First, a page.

How could that exciting display not trigger memories of magnificent Arsenal victories at Wembley?
Arsenal dispatched West Ham in a thrilling third round tie and by doing so continued Wenger’s excellent record of never having been knocked out of the FA Cup in the third round.
Surely when we win a match the manager’s team selection should be regarded as the correct one? It seems to make sense with hindsight: a strong back line, a chance for the young Firebrands to strut their stuff in the middle of the park and an attack that had, on one hand, an opportunity to regain some confidence while on the other an opportunity to make more of a mark and all having a chance to prove to Wenger that there would be no need to enter into the transfer market during this window.
Well, that may have been the theory; the trouble is that the defence was not solid with Silvestre doing an impersonation of a boxer out of breath and on the ropes for the majority of the game. Two of the young Firebrands were committing that oh so youthful sin of believing their own hype and failing to do the one thing that got them there in the team in the first place – doing the simple things well. Nothing demonstrates this better than Wilshire dribbling the ball in our own area and losing it which almost cost us a goal. The withering look that Gallas gave him after would scare small children from here to France.
West Ham sensing that we were having a bad day at the office came onto us with all the gusto of a man having been condemned to death and given the opportunity escape or perhaps more accurately having been widely expected to be knocked out but presented with the slim possibility of staying in the competition. We were pants in the first half: a couple of scuffed chances topped off with some school boy defending by Silvestre sending us into the break one nil down and no less than we deserved.
Wenger obviously sat the young guns down in the break and reminded them that their destiny is to become the best midfield that Arsenal had ever produced because they came out with far more belief but unfortunately still not enough cutting-edge to even the game up.
Changes had to be made and on the hour Wenger sent on Nasri and Diaby: the effect was not so much that the team moved up a gear it was more like they put the keys in the ignition and started the engine up for the first time.
The Gallic duo changed everything, not quite as dramaticly as Cesc coming on against Villa but it has to be noticed that Wenger is improving at this substitution malarkey.
Sagna, Silvestre and Song, who was my man of the match by a country mile, all pushed up; Vela was sent out to the wing which gave us width for the first time; Eduardo was given a ginger suit with a long nose and a bushy tail and told to stand in the box, while Ramsey freed from the responsibility of having to mop up other peoples mess could concentrate on driving forward into West Ham’s penalty box and scoring goals and that, as you know, is exactly what he did: the nimblest piece of interplay between Vela and Ramsey resulted in the Welsh Wonder Kid firing a low drive past the helpless Robert Green to even the score.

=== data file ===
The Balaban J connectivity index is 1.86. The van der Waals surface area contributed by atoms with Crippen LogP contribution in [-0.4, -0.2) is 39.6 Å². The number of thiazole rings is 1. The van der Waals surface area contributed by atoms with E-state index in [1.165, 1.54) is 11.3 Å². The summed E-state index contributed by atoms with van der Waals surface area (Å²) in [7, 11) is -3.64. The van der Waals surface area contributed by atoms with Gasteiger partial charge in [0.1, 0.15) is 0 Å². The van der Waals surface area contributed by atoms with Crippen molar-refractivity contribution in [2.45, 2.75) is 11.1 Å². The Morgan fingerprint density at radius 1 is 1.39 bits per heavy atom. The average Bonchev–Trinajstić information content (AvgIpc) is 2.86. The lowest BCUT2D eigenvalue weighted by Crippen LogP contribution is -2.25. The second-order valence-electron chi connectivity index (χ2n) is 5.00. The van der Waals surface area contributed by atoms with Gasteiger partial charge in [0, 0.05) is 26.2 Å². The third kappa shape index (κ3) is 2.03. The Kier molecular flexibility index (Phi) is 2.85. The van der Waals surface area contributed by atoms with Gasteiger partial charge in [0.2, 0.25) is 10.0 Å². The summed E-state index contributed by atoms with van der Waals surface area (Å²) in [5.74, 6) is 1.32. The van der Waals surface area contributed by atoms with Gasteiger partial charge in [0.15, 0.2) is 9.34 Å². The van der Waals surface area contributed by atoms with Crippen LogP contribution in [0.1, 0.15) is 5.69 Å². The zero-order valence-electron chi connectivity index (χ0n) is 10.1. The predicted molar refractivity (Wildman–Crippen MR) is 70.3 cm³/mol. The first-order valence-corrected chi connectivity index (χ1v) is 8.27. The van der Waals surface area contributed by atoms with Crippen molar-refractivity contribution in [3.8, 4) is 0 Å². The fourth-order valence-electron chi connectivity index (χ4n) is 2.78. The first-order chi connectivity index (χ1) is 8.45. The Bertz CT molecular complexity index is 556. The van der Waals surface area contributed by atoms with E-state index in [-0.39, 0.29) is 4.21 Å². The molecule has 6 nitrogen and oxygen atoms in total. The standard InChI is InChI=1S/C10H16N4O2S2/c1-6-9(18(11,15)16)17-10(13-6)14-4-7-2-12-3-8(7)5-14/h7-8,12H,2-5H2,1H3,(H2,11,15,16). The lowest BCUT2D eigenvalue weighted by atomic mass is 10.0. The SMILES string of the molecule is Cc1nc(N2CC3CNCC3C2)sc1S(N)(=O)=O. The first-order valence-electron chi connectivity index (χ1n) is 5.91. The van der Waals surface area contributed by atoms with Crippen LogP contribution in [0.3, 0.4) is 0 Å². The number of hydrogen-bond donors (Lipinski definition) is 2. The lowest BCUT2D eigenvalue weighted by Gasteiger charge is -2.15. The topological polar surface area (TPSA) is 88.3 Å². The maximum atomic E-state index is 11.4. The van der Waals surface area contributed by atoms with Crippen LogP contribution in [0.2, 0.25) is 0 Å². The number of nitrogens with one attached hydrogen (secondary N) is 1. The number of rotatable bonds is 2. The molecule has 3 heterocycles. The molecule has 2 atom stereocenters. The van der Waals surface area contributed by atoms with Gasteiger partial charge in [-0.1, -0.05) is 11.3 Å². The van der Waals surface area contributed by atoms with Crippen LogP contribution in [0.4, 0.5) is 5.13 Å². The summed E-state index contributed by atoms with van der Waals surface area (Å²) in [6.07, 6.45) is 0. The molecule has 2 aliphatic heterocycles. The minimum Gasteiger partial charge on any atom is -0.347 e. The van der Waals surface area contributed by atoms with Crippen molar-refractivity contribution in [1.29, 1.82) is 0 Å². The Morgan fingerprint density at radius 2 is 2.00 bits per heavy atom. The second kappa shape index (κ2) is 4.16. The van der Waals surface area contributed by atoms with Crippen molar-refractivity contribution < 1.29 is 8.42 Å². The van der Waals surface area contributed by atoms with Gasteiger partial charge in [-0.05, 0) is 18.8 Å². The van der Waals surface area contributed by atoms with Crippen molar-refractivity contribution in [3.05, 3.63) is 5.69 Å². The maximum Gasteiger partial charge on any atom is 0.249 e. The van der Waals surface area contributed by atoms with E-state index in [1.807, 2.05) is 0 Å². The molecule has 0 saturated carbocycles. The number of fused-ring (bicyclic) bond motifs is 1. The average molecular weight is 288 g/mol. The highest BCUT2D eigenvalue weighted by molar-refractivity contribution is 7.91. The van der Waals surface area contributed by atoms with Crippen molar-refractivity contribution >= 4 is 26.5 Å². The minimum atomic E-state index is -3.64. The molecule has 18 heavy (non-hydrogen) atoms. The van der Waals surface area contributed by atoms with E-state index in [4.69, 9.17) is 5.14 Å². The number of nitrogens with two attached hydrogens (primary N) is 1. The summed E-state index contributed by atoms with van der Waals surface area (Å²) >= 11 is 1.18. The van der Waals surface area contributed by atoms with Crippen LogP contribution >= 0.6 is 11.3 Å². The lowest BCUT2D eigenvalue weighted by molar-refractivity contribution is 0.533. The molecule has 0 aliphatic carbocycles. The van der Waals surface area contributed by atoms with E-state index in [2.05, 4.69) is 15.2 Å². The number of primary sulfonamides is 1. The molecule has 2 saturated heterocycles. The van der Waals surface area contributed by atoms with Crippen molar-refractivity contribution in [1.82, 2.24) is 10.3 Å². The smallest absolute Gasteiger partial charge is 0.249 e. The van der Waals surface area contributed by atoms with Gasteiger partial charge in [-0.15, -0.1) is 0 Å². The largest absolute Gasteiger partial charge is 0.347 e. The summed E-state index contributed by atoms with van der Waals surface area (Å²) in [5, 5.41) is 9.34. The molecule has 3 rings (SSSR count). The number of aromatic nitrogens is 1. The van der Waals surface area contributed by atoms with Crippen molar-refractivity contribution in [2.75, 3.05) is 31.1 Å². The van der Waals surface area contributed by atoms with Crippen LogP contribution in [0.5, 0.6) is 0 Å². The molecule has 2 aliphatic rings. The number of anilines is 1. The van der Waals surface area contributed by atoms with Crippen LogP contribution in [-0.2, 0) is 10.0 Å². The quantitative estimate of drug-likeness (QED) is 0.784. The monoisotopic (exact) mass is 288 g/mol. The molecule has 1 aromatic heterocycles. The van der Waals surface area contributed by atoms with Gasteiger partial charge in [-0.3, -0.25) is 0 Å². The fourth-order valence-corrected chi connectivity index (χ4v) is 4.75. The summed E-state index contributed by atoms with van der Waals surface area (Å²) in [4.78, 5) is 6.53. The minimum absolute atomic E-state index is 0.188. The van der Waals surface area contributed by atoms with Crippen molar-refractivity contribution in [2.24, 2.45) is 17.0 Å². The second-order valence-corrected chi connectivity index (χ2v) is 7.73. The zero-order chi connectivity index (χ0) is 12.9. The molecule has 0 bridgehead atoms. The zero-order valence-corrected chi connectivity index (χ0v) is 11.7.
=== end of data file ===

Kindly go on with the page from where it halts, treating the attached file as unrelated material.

West Ham’s heads went down and it became a competition of men against boys, only now it was our men against their boys, we were totally dominant.
The winner came from a fine cross from Vela into the penalty area for Eduardo to out jump Upson and send a looping header into the top corner. This goal not only won the match but it put an end to this nonsense of signing yet another over rated ex-Arsenal player. The smile on the face of the Fox in the Box said everything we needed to know about just how important it was for him to score and the relief it gave him.
The tie was ours West Ham were sent scurrying back to their places and all that was left to do was play a bit of exhibition football until the final whistle.
Fabianski: is obviously going to be our number one goal keeper next year, kept us in the tie with a brilliant save just before half time. 8
Sagna: crap crossing as usual but we scored more goals than they did so I guess that’s all that counts. 7
Gallas: always good nowadays but why was he risked? 7.5
Vermaelen: I would have preferred to have known that he was doing an add for a Belgian beer at home rather than risking himself in East London. 7.5
Silvestre: in his defence, the West Ham’s goal was off side. 6
Wilshire: the idea that he will get games at a team that will be fighting for their lives in the not too distant future like Burnley makes me laugh. 5.5
Song: I have one request: come back soon and safe. 9
Ramsey: ohhh we like Ramsey, sprang to life when the dynamic Gallic duo came on and made everyone’s afternoon. 8
Merida: totally out of his depth but how do you improve unless you play. 6
Eduardo: needed that goal badly. 7.5
Vela: the young Mexican’s attitude has changed from a person who expected to glide into the first team when he first arrived to one who seems to be prepared to fight for it, improved enormously when he moved out to the wing. 7
Which brings me to the question above: who says that the magic of the FA cup is dead?
I do — it left me as I made the long, lonely walk from the Stade de France back into the centre of Paris with the memory of being one up and the image of Thierry Henry being one on one with Valdes; he missed. It still hurts; I want to win that one more than I want us to win anything else and I don’t want our players arriving at the next final more tired than they need to be from unnecessary exertions in the now almost insignificant FA Cup. By beating West Ham we are forced to go to Stoke a couple of weeks before the CL re-starts and by doing so we risk fatigue at best and injury at worst. I would have preferred a completely CC team and worked on the basis that if the kids swam they swam and if they sank they sank.